- diversity (1) (remove)
- Ground spider communities in experimentally disturbed Mediterranean woodland habitats (2011)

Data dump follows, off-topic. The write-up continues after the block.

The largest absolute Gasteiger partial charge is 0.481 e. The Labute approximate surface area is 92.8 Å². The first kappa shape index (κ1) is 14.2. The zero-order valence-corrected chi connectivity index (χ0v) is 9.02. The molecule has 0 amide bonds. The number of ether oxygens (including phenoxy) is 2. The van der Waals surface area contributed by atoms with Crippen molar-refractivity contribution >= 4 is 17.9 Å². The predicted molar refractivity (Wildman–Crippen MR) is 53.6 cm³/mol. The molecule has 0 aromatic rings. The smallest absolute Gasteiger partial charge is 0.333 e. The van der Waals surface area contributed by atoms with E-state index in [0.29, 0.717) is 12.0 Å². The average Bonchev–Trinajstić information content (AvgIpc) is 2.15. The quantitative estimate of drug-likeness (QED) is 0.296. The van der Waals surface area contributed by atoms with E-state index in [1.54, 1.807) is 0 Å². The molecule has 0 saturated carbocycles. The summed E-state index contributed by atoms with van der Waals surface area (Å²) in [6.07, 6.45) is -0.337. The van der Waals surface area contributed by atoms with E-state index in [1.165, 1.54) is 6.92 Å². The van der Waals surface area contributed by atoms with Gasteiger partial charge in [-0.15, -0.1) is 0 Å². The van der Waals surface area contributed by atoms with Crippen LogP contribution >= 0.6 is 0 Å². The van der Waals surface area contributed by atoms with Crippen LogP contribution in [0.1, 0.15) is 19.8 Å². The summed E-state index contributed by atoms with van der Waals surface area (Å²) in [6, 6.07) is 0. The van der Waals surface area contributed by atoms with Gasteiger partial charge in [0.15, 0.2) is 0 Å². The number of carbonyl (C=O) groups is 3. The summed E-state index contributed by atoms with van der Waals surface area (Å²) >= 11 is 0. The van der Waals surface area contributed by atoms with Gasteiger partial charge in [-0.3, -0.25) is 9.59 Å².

- The protected Mediterranean woodland habitats in Israel are undergoing tree encroachment, resulting in loss of open patches with herbaceous vegetation. We suggested that this process results in a ground spider community dominated by shade-loving species. At three Mediterranean woodland sites located along a rainfall gradient, we examined the effects on the ground-spider community of experimental removal of the woody vegetation in 1000 m2 plots by cutting and overall plant biomass reduction by grazing and browsing by livestock. Pitfall traps were placed in replicated plots of four treatments (control, cutting, grazing/browsing, and cutting together with grazing/browsing) and in two different habitat patch types (open, woody). ANOVA and multivariate analyses were performed on family abundance by treatment and habitat patch type. Tree-cutting reduced the number of families in plots at two of the three sites. Grazing did not have a significant effect on the number of families or on the ground spider community composition. The spider community of cut-woody patches was more similar to that of open patches than to that of uncut woody patches. Most spider families separated along an axis of open versus woody patches, with woody habitat families predominating at all sites. Families typical of open habitats were positively associated with cut-woody patches as well. The overall effect on ground spider diversity of such manipulations may depend on the scale of habitat changes.